Recent advances in UV lamp technology have resulted in the production of special lamps which generate both 185 nm and 254 nm UV light. This combination of wavelengths is necessary for the photooxidation of organic compounds. With these special lamps, Total Organic Carbon (TOC) levels in high purity water can be reduced to 5 ppb.

Table 8. Ultraviolet Radiation


Effective sanitizing treatment.

Oxidation of organic compounds (185 nm and 254 nm) to < 5 ppb TOC


Decreases resistivity.

Will not remove particles, colloids, or ions

Pulling It All Together

Water Purification Systems

Because each purification technology removes a specific type of contaminant, none can be relied upon to remove all contaminants to the levels required for critical applications. A well-designed water purification system uses a combination of purification technologies to achieve final water quality.

Each of the purification technologies must be used in an appropriate sequence to optimize their particular removal capabilities. The schematic below shows a central laboratory water purification system designed to produce water for critical applications.

The first step is pretreatment equipment specifically designed to remove contaminants in the feed water. Pretreatment removes contaminants that may affect purification equipment located downstream, especially reverse osmosis (RO) systems. Examples of pretreatment are: carbon filters (or tanks) for chlorine removal, particulate filters for sediment/silt/particulate removal, and softening agents to remove minerals that cause "hard" water.

Pretreatment Process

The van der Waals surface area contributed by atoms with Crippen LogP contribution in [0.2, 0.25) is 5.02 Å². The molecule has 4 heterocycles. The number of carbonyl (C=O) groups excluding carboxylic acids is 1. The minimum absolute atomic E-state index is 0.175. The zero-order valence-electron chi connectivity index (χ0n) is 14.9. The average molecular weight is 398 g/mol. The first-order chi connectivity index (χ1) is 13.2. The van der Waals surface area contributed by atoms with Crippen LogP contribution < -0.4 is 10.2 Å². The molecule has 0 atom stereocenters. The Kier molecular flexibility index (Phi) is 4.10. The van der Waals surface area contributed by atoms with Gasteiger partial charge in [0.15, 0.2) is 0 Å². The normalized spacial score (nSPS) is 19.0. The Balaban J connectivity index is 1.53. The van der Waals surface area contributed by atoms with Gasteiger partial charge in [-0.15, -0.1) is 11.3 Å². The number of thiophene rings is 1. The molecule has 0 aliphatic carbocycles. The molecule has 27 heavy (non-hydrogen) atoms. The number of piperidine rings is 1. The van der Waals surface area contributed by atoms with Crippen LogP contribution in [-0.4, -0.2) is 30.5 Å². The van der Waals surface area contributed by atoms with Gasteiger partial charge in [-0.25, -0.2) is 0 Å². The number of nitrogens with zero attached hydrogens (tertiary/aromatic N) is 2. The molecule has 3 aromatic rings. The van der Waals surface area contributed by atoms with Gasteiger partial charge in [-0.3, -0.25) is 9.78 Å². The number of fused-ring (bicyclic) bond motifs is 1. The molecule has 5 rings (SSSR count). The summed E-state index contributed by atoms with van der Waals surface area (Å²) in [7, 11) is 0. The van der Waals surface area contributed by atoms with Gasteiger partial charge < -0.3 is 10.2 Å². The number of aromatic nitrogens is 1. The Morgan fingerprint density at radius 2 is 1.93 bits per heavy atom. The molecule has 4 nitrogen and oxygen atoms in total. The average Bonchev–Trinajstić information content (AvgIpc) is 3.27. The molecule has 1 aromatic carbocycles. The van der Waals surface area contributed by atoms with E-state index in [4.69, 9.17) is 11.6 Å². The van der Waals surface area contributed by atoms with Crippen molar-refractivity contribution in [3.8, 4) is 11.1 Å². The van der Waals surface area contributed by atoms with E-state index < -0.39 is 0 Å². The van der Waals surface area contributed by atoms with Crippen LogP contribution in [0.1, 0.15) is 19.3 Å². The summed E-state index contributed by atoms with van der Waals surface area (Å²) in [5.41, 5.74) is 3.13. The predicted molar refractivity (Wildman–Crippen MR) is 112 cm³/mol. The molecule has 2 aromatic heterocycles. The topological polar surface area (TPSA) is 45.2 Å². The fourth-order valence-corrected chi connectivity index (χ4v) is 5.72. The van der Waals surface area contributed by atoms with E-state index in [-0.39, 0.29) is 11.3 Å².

The next purification step is RO. RO removes 95 to 99% of all the contaminants found in water. It is the heart of any well designed water purification system because it effectively removes a broad range of contaminants.

However, the tight porosity of the RO membrane limits its flow rate. Therefore, a storage container is used to collect water from the system and distribute it to other points-of-use such as polishing systems.

Polishing systems purify pretreated water, such as RO water, by removing trace levels of any residual contaminants. Polishing elevates the quality of pretreated water to "Type I" or "ultrapure" water.

polishing system

A polishing system is designed to remove residual traces of impurities from water already pretreated by some other means (such as reverse osmosis or deionization). Treating raw tap water using such a system would quickly exhaust its capacity and affect final quality.

A typical polishing system may consist of activated carbon, mixed-bed deionization, organic scavenging mixtures and 0.22 µm final filtration. Systems can also be enhanced with ultrafiltration, ultraviolet oxidation or other features for use in specific applications.

This combination of purification technologies, combined with proper pretreatment, will produce water that is virtually free of ionic, organic and microbial contamination.